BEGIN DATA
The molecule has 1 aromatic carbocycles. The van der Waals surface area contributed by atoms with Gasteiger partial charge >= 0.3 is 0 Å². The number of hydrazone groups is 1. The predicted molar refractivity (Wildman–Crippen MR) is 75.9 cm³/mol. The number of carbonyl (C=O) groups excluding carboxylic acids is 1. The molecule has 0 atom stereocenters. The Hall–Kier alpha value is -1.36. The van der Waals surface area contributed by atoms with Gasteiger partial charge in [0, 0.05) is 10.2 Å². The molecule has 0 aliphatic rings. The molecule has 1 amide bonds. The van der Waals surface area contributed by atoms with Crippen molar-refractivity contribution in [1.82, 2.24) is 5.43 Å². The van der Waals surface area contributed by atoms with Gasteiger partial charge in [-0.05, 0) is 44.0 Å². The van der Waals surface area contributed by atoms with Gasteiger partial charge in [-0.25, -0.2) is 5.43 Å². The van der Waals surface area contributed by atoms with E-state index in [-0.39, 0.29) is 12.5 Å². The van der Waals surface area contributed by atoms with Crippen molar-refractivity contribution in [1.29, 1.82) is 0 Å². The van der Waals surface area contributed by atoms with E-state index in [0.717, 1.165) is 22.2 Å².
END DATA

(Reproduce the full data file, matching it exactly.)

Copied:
The molecule has 1 aromatic carbocycles. The van der Waals surface area contributed by atoms with Gasteiger partial charge >= 0.3 is 0 Å². The number of hydrazone groups is 1. The predicted molar refractivity (Wildman–Crippen MR) is 75.9 cm³/mol. The number of carbonyl (C=O) groups excluding carboxylic acids is 1. The molecule has 0 atom stereocenters. The Hall–Kier alpha value is -1.36. The van der Waals surface area contributed by atoms with Gasteiger partial charge in [0, 0.05) is 10.2 Å². The molecule has 0 aliphatic rings. The molecule has 1 amide bonds. The van der Waals surface area contributed by atoms with Crippen molar-refractivity contribution in [1.82, 2.24) is 5.43 Å². The van der Waals surface area contributed by atoms with Gasteiger partial charge in [-0.05, 0) is 44.0 Å². The van der Waals surface area contributed by atoms with Gasteiger partial charge in [-0.25, -0.2) is 5.43 Å². The van der Waals surface area contributed by atoms with E-state index in [-0.39, 0.29) is 12.5 Å². The van der Waals surface area contributed by atoms with Crippen molar-refractivity contribution in [1.29, 1.82) is 0 Å². The van der Waals surface area contributed by atoms with E-state index in [0.717, 1.165) is 22.2 Å².